• Short stories: The Writers’ Forum Short Story Competition is a monthly no-theme contest for stories between 1,000 and 3,000 words. Closing: Monthly. Entries arriving too late (after the 15th) for one month go forward to the next. Prizes: £350, £150, £100 and publication in Writers’ Forum magazine (and possible anthology). Entry Fee: £3 per story for subscribers, £6 each non-subscribers. £5 extra for a critique (sae required if entering by post). Comp Page: http://writers-forum.com/storycomp.html.
  • Short storiesH G Wells Festival Short Story Anthology. Stories must be between 1500 and 5000 words long. Entry fees are free for entrants aged 25 or under, and £5 per story for entrants aged 26 or older. Shortlisted stories will be published in the Anthology, at the judges’ discretion, and extracts may also be used online to publicise the competition. Closing date 20th July.
  • Short storiesHayley Sherman runs a monthly short story competition for submissions on any subject up to 2,000 words. The winners are published on the website, promoted online and receive a £10 First Writer voucher. All entrants are also considered for publication in The New Short Story Annual at the end of the year. Deadline 25th of the month. Heather Marie Schuldt runs a similar contest, although 500-750 words max., but with the same deadline.
  • Short stories: The H.E. Bates Short Story Competition (run by Northampton Writers Group opened in June and has a 30th November deadline and for 2015 has me as Head Judge :) Prizes: £500, £100, £50. Entry Fee: £6 for the first story, £10 for two and £5 per story thereafter. Full details on http://www.hebatescompetition.org.uk.
  • Short stories: Scotland’s International Crime Festival Bloody Scotland (which runs mid-September) has a short story competition opens 19th June, closes 28th July.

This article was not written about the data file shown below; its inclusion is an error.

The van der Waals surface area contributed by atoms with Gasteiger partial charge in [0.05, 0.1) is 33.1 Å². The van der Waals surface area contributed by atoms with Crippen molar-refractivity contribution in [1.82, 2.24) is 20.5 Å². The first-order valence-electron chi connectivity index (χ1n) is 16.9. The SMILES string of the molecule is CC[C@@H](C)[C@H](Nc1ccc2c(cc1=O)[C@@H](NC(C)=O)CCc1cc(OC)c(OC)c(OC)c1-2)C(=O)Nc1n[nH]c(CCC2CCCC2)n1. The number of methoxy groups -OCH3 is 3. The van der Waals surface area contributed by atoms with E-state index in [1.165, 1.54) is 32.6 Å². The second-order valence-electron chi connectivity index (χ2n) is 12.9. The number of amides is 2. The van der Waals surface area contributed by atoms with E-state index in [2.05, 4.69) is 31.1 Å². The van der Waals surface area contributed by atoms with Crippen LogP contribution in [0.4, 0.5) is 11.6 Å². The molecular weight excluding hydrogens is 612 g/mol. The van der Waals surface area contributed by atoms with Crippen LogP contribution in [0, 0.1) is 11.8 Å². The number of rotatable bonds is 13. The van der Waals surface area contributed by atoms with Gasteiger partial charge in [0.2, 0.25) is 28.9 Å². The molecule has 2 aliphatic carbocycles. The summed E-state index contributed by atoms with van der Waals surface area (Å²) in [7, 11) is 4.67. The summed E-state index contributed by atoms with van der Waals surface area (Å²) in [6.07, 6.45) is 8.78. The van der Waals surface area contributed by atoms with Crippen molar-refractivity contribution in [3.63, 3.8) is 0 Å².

• Short stories3-into-1 story competition has a 3,000 word limit, £1,000 top prize (then £500, £300, £200 and top 20 stories will be published in an anthology. Fee £7. Judges Michael Dobbs and Adèle Geras. No genre limit but you have to include a black queen chess piece, bunch of fresh flowers and a £10 note in the story.  :) A portion of the entry proceeds goes to The Arthrogryposis Group charity and the deadline is 31st July.
  • Short stories: The Sean O Faolain Short Story Competition is run by the Munster Literature Center and is offering writers the chance to win cash, publication and a writer’s residency.Stories up to 3000 words. All themes and genres. Writers of any age and any nationality are welcome. Multiple entries are welcome. All stories to be original and unpublished. Closing date: July 31st. Entry fee: €15, US $20 or £15. See http://www.munsterlit.ie/SOF%20Page.html for details.
  • Short stories: Another 31st July deadline is The Carmel Bird Short Fiction Award, a short story competition run by Spineless Wonders. In this writing competition, authors have the chance to win cash and publication in anthology. Short stories up to 4000 words. Entry fee: AS$10. 1st Prize – $500. Winning and shortlisted stories will be published in the Spineless Wonders annual anthology along with stories by invited authors. See http://shortaustralianstories.com.au/submissions/the-carmel-bird-award for details.
  • Short Stories: The First Liverpool Writers Poetry, Script and Short Story Competition has a deadline of 31st July. See liverpoolwriters.wix.com/liverpool-writers#!competition/c1vm7 for details.
  • Short storiesMassacre Magazine runs a quarterly horror 250-word max short story competition. Deadlines end April, July, October, January. “We will pick one winner who will receive a £15/$20 Amazon voucher and have their story published in the summer issue of Massacre Magazine. Our decision is final, any moaners will be mangled.”  :)